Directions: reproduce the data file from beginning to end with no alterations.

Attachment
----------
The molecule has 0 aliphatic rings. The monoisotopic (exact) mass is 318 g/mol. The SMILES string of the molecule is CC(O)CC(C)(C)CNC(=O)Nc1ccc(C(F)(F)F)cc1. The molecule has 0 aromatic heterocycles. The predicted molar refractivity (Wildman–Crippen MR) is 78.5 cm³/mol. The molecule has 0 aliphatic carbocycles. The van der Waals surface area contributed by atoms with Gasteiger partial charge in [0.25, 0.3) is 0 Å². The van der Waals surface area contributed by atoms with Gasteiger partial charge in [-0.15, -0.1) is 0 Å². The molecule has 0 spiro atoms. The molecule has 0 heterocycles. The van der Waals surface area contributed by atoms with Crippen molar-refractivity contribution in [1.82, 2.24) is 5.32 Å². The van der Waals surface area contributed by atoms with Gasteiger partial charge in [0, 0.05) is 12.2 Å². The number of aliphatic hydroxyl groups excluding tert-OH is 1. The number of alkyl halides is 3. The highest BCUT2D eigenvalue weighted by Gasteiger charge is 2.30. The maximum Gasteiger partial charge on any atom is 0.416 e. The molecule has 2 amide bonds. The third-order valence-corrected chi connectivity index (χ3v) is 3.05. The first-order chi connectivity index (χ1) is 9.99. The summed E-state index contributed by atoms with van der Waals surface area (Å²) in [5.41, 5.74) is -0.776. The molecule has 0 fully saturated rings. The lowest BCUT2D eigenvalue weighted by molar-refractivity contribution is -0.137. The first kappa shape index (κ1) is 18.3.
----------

The molecule has 0 aliphatic rings. The monoisotopic (exact) mass is 318 g/mol. The SMILES string of the molecule is CC(O)CC(C)(C)CNC(=O)Nc1ccc(C(F)(F)F)cc1. The molecule has 0 aromatic heterocycles. The predicted molar refractivity (Wildman–Crippen MR) is 78.5 cm³/mol. The molecule has 0 aliphatic carbocycles. The van der Waals surface area contributed by atoms with Gasteiger partial charge in [0.25, 0.3) is 0 Å². The van der Waals surface area contributed by atoms with Gasteiger partial charge in [-0.15, -0.1) is 0 Å². The molecule has 0 spiro atoms. The molecule has 0 heterocycles. The van der Waals surface area contributed by atoms with Crippen molar-refractivity contribution in [1.82, 2.24) is 5.32 Å². The van der Waals surface area contributed by atoms with Gasteiger partial charge in [0, 0.05) is 12.2 Å². The number of aliphatic hydroxyl groups excluding tert-OH is 1. The number of alkyl halides is 3. The highest BCUT2D eigenvalue weighted by Gasteiger charge is 2.30. The maximum Gasteiger partial charge on any atom is 0.416 e. The molecule has 2 amide bonds. The third-order valence-corrected chi connectivity index (χ3v) is 3.05. The first-order chi connectivity index (χ1) is 9.99. The summed E-state index contributed by atoms with van der Waals surface area (Å²) in [5.41, 5.74) is -0.776. The molecule has 0 fully saturated rings. The lowest BCUT2D eigenvalue weighted by molar-refractivity contribution is -0.137. The first kappa shape index (κ1) is 18.3.